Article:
National Election Survey Reveals 3.2 Million Uncounted Ballots in 2006 Elections -- UPDATED
The federal Election Assistance Commission -- the agency created after the 2000 presidential debacle that is tasked with overseeing voting machine testing and serving as a clearinghouse for election administration information -- published a survey of the 2006 election today that reveals some interesting stats.
The information, collected from election administrators nationwide, covers the number of registered voters per jurisdiction, voter turnout, types of voting systems used, percentage of votes cast by absentee and provisional ballots, etc.
One interesting nugget concerns the number of ballots cast vs. ballots counted in the election.
According to the report, about 82 million ballots were "cast or counted" in the 2006 election (the number isn't exact because not every jurisdiction responded to the survey). But some 3.2 million ballots that were cast never got counted. [I should note here that it's really confusing that the EAC refers to the 82 million ballots as "cast or counted" since it isn't possible for a ballot to be counted if it wasn't cast -- at least not a legal ballot. It would have been better for the report to just say "82 million ballots were cast."]
The report provides a table showing the number of ballots that went uncounted by state (see the middle column in the table at right). For example, in Florida 122,759 ballots went uncounted in 2006. In California, the number was 416,260 ballots. Illinois held the record, however, with a whopping 889,012 uncounted ballots.
Some of these figures seem less severe when you look at them as percentages (in California, for example, the 400,000 uncounted ballots amount to a little less than 5 percent of the ballots that were cast). But this isn't likely to be of consolation to voters who made the effort to cast a ballot but never had their vote counted or to candidates who may have lost their races by narrow margins and could have used the extra push from uncounted ballots. And the number of uncounted ballots in Illinois isn't helped by converting it to a percentage (nearly 25 percent of ballots cast in that state went uncounted).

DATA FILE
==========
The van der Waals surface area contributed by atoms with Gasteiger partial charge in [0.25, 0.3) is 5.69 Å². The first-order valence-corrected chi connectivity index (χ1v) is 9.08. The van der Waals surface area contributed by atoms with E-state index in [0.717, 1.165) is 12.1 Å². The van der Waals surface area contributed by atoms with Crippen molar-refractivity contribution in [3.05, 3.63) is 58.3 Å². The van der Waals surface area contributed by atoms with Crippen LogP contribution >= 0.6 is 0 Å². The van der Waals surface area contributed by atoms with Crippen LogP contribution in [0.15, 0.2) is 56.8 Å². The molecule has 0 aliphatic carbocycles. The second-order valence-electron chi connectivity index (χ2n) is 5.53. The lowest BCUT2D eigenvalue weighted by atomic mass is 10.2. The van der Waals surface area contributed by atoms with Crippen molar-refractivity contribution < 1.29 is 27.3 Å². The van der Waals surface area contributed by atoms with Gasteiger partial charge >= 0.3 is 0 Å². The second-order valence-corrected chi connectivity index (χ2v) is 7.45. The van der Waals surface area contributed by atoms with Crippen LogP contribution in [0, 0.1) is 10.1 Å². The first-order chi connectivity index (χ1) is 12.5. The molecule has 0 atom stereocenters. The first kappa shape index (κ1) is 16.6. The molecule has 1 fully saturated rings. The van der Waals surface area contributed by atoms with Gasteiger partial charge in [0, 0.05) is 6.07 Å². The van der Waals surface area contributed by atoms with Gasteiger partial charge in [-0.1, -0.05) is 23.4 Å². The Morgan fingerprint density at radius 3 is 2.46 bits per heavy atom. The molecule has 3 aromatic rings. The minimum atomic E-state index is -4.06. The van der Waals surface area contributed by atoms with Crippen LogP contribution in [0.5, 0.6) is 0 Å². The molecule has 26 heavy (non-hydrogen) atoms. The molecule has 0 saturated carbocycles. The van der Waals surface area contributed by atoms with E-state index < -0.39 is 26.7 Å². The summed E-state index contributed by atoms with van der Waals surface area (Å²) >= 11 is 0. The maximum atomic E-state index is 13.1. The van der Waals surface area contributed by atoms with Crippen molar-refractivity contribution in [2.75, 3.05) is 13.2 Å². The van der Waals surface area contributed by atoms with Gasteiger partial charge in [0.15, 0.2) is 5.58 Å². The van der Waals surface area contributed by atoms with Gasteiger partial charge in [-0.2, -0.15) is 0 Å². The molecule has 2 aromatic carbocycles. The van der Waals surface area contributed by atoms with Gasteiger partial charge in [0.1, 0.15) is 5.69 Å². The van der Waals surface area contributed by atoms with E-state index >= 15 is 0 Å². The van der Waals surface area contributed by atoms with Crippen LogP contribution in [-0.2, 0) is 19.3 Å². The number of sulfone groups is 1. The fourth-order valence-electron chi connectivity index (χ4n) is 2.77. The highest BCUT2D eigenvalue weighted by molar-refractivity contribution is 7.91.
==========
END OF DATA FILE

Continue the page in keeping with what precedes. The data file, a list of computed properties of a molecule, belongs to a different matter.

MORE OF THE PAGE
So why do ballots go uncounted? It's not always clear.
Take provisional ballots for example. Although a little more than 794,000 provisional ballots were cast in polling places, only 79.5 percent of them were counted. Provisional ballots are given to voters who arrive at polls but whose name (for whatever reason) doesn't appear on the voter registration list (perhaps through clerical error or the voter showed up at the wrong precinct). The ballots are usually rejected if it turns out that the voter was ineligible to vote or had already voted by absentee ballot or at another polling location, but the report doesn't really specify.
With regard to absentee ballots that were cast in 2006, 347,000 of these never got counted. In some cases voters didn't return the ballots on time. In other cases, voters failed to sign the ballot envelope. But more than 52,000 ballots were rejected for "other" unspecified reasons.
To see what else the report covers, you can read it here (PDF). It would be great if all voting jurisdictions were required to participate in these post-election surveys so that stats like these could be more precise and more easily compared over time.
UPDATE: A reader has pointed out some problems with the EAC's survey numbers, particularly with regard to the table I highlighted showing the number of ballots counted in states as a percentage of the total number of ballots cast in those states. As reader Bob Richards correctly points out in the comments to this post, the percentages are based in some cases on uneven figures due to the fact that the EAC was unable to collect complete sets of data from every jurisdiction in a state.